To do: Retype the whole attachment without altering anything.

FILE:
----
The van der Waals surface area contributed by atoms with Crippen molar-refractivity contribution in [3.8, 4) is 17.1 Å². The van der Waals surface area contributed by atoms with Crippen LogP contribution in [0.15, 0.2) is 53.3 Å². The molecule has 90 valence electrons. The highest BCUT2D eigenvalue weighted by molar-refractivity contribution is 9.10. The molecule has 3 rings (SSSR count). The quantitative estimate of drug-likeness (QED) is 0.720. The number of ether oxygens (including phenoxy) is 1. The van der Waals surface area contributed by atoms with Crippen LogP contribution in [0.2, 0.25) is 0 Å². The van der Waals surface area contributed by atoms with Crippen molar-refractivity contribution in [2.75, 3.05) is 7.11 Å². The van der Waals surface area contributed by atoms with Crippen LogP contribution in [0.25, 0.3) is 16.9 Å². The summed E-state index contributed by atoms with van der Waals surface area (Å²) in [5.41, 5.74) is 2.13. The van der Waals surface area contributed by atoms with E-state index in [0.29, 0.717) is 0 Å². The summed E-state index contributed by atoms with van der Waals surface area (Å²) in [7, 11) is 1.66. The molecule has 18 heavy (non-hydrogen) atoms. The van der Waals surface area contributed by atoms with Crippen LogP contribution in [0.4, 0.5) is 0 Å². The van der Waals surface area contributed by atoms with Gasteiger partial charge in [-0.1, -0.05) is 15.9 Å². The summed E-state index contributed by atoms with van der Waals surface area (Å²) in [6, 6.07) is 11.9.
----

The van der Waals surface area contributed by atoms with Crippen molar-refractivity contribution in [3.8, 4) is 17.1 Å². The van der Waals surface area contributed by atoms with Crippen LogP contribution in [0.15, 0.2) is 53.3 Å². The molecule has 90 valence electrons. The highest BCUT2D eigenvalue weighted by molar-refractivity contribution is 9.10. The molecule has 3 rings (SSSR count). The quantitative estimate of drug-likeness (QED) is 0.720. The number of ether oxygens (including phenoxy) is 1. The van der Waals surface area contributed by atoms with Crippen LogP contribution in [0.2, 0.25) is 0 Å². The van der Waals surface area contributed by atoms with Crippen molar-refractivity contribution in [2.75, 3.05) is 7.11 Å². The van der Waals surface area contributed by atoms with Crippen LogP contribution in [0.25, 0.3) is 16.9 Å². The summed E-state index contributed by atoms with van der Waals surface area (Å²) in [5.41, 5.74) is 2.13. The van der Waals surface area contributed by atoms with E-state index in [0.29, 0.717) is 0 Å². The summed E-state index contributed by atoms with van der Waals surface area (Å²) in [7, 11) is 1.66. The molecule has 18 heavy (non-hydrogen) atoms. The van der Waals surface area contributed by atoms with Crippen LogP contribution in [0.4, 0.5) is 0 Å². The van der Waals surface area contributed by atoms with Gasteiger partial charge in [-0.1, -0.05) is 15.9 Å². The summed E-state index contributed by atoms with van der Waals surface area (Å²) in [6, 6.07) is 11.9.